As a global provider of information and analytics in the world of science and health, we are proud of our unique contributions to sustainable development – from our publishing portfolios and analytics capabilities to building research capacity in developing countries and advancing diversity in science. We believe that we can have the most significant impact when we apply our expertise and support in partnership with our global research and health communities.
This is what we did with the Green and Sustainable Chemistry Challenge, and it is very rewarding to see that the modest support by Elsevier’s chemistry portfolio and the Elsevier Foundation could have such a positive impact on the health situation, the environment and society of rice farmers.
Coming soon: winner to be announced after finalists present in Berlin
Nearly 700 proposals were submitted to the 2017 Elsevier Foundation Green and Sustainable Chemistry Challenge, jointly run with Elsevier’s chemistry journals team — a 37 percent increase over 2016. The scientific jury selected five finalists who will pitch their proposals at the 2nd Green and Sustainable Chemistry Conference in Berlin May 14 to 17, with the winner announced on the final day. The finalists (from left to right above) have tacked a range of issues highlighted by the UN's 17 Sustainable Development Goals, including pollution, disease and energy:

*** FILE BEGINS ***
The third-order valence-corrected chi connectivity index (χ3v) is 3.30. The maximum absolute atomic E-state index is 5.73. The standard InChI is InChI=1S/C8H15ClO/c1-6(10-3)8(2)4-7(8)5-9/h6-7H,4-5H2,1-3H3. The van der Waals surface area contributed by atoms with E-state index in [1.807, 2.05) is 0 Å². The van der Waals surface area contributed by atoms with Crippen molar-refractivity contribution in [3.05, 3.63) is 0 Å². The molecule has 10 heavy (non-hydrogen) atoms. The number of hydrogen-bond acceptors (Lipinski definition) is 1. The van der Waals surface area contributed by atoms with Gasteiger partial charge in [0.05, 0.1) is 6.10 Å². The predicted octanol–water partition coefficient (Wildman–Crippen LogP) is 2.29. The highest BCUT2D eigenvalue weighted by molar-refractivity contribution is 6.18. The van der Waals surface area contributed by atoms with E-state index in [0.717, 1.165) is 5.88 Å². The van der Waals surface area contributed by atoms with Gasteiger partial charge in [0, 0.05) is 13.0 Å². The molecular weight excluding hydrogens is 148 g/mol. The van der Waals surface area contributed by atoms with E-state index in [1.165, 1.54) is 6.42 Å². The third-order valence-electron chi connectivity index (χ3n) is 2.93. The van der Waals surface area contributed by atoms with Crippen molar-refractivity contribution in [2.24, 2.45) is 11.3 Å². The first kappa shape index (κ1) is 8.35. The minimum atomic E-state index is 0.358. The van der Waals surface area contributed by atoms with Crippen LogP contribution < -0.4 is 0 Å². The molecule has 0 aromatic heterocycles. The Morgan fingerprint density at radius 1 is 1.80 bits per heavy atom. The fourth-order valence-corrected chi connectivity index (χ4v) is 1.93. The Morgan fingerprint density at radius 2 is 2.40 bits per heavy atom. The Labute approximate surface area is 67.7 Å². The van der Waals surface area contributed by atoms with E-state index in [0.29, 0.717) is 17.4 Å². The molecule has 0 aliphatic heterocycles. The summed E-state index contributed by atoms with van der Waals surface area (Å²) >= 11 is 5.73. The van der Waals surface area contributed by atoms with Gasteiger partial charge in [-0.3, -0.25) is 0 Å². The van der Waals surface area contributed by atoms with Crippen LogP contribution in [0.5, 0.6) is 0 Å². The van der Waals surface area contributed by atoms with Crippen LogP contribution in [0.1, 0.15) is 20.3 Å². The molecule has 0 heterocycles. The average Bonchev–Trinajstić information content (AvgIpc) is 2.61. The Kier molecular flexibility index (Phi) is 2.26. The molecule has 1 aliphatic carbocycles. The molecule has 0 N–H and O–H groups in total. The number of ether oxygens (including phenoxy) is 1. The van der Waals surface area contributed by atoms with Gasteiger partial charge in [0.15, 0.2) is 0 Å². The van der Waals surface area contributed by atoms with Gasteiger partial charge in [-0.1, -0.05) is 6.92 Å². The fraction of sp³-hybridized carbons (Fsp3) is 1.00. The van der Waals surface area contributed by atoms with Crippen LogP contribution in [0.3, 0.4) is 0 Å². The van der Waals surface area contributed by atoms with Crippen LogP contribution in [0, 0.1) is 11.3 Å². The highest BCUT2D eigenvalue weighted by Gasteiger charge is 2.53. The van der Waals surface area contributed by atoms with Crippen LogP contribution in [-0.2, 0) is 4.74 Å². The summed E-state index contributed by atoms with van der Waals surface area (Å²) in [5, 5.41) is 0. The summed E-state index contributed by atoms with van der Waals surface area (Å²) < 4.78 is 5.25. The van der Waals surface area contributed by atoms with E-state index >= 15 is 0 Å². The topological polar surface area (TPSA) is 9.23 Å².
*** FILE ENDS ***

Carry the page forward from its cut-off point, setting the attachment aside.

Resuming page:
- Dr. Alvaro Orjuela, National University of Colombia (UNAL), Colombia: Biobased polyurethanes: raw-materials from used cooking oils
- Dr. Dênis Pires de Lima, Federal University of Mato Grosso do Sul (UFMS), Brazil: Biosurfactants to Combat Mosquito-Borne Diseases
- Dr. Chioma Blaise Chikere, University of Port Harcourt, Nigeria: Crude oil-polluted site ecorestoration, Niger Delta, Nigeria
- Dr. Amandeep Singh Oberoi, Chitkara University, India: Electrochemical storage of hydrogen in activated charcoal
- Flavie Prézélus, Federal University of Toulouse (UFT), France: Green membranes to provide safe drinking water
Research on science and health plays a huge role in our daily lives. This month of May 2017, we are featuring stories that showcase the theme "from science to society," beginning with how Texas A&M is using innovative tools and metrics to track the impact of its research on the world. For more stories about people and projects empowered by knowledge, we invite you to visit Empowering Knowledge.